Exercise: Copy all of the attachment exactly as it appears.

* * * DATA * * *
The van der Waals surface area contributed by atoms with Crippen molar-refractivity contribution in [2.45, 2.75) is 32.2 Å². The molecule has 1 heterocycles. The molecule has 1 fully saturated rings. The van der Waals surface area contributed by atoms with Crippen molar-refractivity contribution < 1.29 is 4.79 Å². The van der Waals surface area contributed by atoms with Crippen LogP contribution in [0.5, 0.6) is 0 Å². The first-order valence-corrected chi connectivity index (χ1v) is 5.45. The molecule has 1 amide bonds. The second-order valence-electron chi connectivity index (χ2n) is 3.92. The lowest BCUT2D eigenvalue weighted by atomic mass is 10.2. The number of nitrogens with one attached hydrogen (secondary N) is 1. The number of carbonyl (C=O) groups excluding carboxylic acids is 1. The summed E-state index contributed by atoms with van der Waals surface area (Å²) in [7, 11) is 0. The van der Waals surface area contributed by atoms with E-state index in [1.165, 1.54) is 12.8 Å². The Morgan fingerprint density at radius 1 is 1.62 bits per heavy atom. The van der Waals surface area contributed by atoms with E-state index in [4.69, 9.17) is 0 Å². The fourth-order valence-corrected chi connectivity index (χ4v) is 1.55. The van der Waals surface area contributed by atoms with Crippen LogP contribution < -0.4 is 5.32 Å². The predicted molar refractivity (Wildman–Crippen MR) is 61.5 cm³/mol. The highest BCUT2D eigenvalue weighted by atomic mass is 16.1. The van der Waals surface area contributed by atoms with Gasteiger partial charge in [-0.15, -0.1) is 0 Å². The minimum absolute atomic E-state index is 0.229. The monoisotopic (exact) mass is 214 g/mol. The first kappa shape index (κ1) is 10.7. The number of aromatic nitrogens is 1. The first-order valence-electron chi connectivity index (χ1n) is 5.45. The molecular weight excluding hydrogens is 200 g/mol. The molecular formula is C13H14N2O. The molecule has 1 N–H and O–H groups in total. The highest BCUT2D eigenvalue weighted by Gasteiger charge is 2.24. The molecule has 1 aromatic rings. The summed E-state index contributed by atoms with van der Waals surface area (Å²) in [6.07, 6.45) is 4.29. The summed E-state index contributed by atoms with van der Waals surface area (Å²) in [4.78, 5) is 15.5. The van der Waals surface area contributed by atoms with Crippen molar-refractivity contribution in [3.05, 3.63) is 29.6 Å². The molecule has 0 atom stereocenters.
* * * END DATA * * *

The van der Waals surface area contributed by atoms with Crippen molar-refractivity contribution in [2.45, 2.75) is 32.2 Å². The molecule has 1 heterocycles. The molecule has 1 fully saturated rings. The van der Waals surface area contributed by atoms with Crippen molar-refractivity contribution < 1.29 is 4.79 Å². The van der Waals surface area contributed by atoms with Crippen LogP contribution in [0.5, 0.6) is 0 Å². The first-order valence-corrected chi connectivity index (χ1v) is 5.45. The molecule has 1 amide bonds. The second-order valence-electron chi connectivity index (χ2n) is 3.92. The lowest BCUT2D eigenvalue weighted by atomic mass is 10.2. The number of nitrogens with one attached hydrogen (secondary N) is 1. The number of carbonyl (C=O) groups excluding carboxylic acids is 1. The summed E-state index contributed by atoms with van der Waals surface area (Å²) in [7, 11) is 0. The van der Waals surface area contributed by atoms with E-state index in [1.165, 1.54) is 12.8 Å². The Morgan fingerprint density at radius 1 is 1.62 bits per heavy atom. The van der Waals surface area contributed by atoms with E-state index in [4.69, 9.17) is 0 Å². The fourth-order valence-corrected chi connectivity index (χ4v) is 1.55. The van der Waals surface area contributed by atoms with Crippen LogP contribution < -0.4 is 5.32 Å². The predicted molar refractivity (Wildman–Crippen MR) is 61.5 cm³/mol. The highest BCUT2D eigenvalue weighted by atomic mass is 16.1. The van der Waals surface area contributed by atoms with Gasteiger partial charge in [-0.15, -0.1) is 0 Å². The minimum absolute atomic E-state index is 0.229. The monoisotopic (exact) mass is 214 g/mol. The first kappa shape index (κ1) is 10.7. The number of aromatic nitrogens is 1. The first-order valence-electron chi connectivity index (χ1n) is 5.45. The molecular weight excluding hydrogens is 200 g/mol. The molecular formula is C13H14N2O. The molecule has 1 N–H and O–H groups in total. The highest BCUT2D eigenvalue weighted by Gasteiger charge is 2.24. The molecule has 1 aromatic rings. The summed E-state index contributed by atoms with van der Waals surface area (Å²) in [6.07, 6.45) is 4.29. The summed E-state index contributed by atoms with van der Waals surface area (Å²) in [4.78, 5) is 15.5. The van der Waals surface area contributed by atoms with Crippen molar-refractivity contribution in [3.05, 3.63) is 29.6 Å². The molecule has 0 atom stereocenters.